Wolff, Penny Whiting, of University Hospitals Bristol NHS in England and their colleagues looked for randomized, controlled trials testing cannabis, or cannabinoid-based medications and eventually settled with 79 trials with 6,462 participants. Patients included those suffering from chemotherapy-related nausea and vomiting, HIV/AIDS-stunted appetite, chronic pain, or paraplegia, or spasms related to multiple sclerosis (MS). The researchers concluded that of these studies only 5% had a low risk of bias, and 70% were considered high risk mostly due to lack of double-blinding and placebo controls.

Poor cannabis science

Concerning nausea and vomiting in chemotherapy patients, 28 of the trails discussed treating these conditions with marijuana compounds like nabilone, dronabinol, nabiximols, levonantradol, and THC. The effects were compared with other drugs like prochlorperazine, chlorpromazine, domperidone, alizapride, hydroxyzine, metoclopramide, and ondansetron. Again, the researchers note the unreliability of the reported studies: 23 of these trials have a high risk of bias, while the other five are unclear. As for results, compared with placebo in three of the trials, chemotherapy patients who were on dronabinol or nabiximols were more likely to have nausea or vomiting.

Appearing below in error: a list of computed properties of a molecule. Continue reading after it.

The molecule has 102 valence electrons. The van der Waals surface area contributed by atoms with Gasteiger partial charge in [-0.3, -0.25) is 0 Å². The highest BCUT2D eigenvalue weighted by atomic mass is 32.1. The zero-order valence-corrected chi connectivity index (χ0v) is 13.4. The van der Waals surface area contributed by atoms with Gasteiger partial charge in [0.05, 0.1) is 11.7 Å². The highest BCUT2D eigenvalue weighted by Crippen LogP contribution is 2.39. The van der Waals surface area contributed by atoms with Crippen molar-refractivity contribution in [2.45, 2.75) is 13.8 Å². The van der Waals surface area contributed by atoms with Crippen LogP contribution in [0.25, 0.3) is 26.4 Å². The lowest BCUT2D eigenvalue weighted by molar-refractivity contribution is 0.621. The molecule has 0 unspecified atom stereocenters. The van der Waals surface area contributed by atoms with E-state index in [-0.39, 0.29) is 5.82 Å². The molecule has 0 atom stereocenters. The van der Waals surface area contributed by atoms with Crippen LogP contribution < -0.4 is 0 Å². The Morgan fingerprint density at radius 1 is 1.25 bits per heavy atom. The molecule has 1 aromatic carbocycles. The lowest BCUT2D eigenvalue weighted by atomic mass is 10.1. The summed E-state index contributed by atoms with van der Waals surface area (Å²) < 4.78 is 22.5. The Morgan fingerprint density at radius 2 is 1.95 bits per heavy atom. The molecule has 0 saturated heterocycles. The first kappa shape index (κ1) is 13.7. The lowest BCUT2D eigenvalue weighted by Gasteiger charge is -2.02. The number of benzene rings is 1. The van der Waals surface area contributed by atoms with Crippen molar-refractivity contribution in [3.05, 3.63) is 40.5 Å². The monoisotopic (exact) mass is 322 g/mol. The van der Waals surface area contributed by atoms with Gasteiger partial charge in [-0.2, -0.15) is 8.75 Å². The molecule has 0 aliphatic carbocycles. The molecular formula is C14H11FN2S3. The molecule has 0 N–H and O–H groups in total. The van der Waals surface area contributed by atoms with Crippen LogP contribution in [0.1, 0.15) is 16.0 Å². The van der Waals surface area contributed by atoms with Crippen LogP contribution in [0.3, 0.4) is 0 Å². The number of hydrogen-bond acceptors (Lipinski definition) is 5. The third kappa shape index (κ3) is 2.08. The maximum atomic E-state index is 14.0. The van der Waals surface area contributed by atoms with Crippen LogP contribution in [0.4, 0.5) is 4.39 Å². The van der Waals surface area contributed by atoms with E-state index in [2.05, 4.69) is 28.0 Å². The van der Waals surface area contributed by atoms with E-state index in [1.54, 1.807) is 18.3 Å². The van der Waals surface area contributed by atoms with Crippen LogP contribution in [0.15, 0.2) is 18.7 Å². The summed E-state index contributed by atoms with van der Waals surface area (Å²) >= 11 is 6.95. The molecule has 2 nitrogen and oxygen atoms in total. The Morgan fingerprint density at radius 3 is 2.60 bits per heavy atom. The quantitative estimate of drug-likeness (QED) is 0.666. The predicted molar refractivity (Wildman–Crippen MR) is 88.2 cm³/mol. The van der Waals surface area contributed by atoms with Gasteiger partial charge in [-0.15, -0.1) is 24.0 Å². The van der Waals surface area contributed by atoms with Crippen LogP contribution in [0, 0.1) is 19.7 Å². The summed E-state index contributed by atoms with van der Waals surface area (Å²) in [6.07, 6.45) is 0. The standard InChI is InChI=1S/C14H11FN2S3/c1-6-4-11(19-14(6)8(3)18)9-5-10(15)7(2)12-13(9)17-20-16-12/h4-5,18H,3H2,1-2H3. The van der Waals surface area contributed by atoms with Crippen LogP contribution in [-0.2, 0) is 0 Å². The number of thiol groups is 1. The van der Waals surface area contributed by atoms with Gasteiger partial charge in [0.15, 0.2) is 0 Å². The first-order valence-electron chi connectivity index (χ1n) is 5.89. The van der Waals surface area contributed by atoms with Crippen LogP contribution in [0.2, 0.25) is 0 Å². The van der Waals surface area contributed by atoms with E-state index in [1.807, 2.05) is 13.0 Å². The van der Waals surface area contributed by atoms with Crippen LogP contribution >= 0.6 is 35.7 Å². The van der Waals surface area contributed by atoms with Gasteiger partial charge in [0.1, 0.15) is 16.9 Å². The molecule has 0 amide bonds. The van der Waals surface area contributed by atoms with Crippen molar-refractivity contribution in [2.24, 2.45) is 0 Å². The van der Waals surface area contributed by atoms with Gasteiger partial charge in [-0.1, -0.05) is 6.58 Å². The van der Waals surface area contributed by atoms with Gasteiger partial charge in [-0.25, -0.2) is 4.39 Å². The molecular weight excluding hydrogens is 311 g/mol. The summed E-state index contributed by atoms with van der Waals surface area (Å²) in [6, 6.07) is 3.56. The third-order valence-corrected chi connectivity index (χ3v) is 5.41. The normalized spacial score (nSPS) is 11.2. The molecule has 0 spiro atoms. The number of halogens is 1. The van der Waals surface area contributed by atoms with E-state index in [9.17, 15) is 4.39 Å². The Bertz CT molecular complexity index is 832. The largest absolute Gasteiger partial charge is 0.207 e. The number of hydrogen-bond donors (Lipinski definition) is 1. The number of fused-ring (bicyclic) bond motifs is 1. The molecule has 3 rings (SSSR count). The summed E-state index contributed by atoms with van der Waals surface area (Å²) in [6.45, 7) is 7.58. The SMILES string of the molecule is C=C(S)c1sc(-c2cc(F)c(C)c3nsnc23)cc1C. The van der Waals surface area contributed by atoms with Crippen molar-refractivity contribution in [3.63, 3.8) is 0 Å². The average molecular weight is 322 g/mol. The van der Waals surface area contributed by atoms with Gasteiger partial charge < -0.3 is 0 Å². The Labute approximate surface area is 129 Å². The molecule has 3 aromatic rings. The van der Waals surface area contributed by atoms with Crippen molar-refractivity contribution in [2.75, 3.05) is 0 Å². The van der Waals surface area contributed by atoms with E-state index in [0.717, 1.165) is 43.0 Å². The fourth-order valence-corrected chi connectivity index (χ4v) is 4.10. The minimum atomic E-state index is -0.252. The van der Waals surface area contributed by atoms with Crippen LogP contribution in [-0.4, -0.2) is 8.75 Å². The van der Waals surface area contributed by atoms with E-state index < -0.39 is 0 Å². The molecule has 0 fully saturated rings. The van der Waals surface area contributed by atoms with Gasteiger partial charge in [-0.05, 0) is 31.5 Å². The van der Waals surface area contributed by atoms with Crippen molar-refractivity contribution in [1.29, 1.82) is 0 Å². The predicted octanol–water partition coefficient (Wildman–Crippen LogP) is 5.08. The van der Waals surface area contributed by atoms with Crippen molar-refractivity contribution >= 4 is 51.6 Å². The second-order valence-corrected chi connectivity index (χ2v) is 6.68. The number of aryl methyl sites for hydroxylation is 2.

In the case of HIV/AIDS patients, those studies that assessed improved appetite following cannabis consumption had “limited findings” and high risk of bias. Most research was done on treating chronic pain (28 of the trials)  with smoked, vaporized or other forms of cannabis compound consumption. With one exception, all of these studies were placebo controlled. Whiting’s team reported that only two of the studies had a low risk for bias, and 17 had a high risk. Nevertheless, most studies reported a slight improvement in pain when ingesting cannabinoids, but the results bore little statistical relevance. Patients who smoked THC reported the greatest reduction in pain, especially when dealing with neuropathic pain.

On a federal level, cannabis is illegal but twenty-three states and Washington, D.C. have laws permitting medical marijuana use. In the published paper in the Journal of the American Medical Association, the authors warn that medical marijuana approval was based on poorly conducted studies, patient testimonials and other evidence borderline-scientific at best. For instance, marijuana is approved as a medical drug for treating Alzheimer’s disease, epilepsy, glaucoma, kidney disease, lupus and Parkinson’s disease despite there’s little evidence to support such a measure.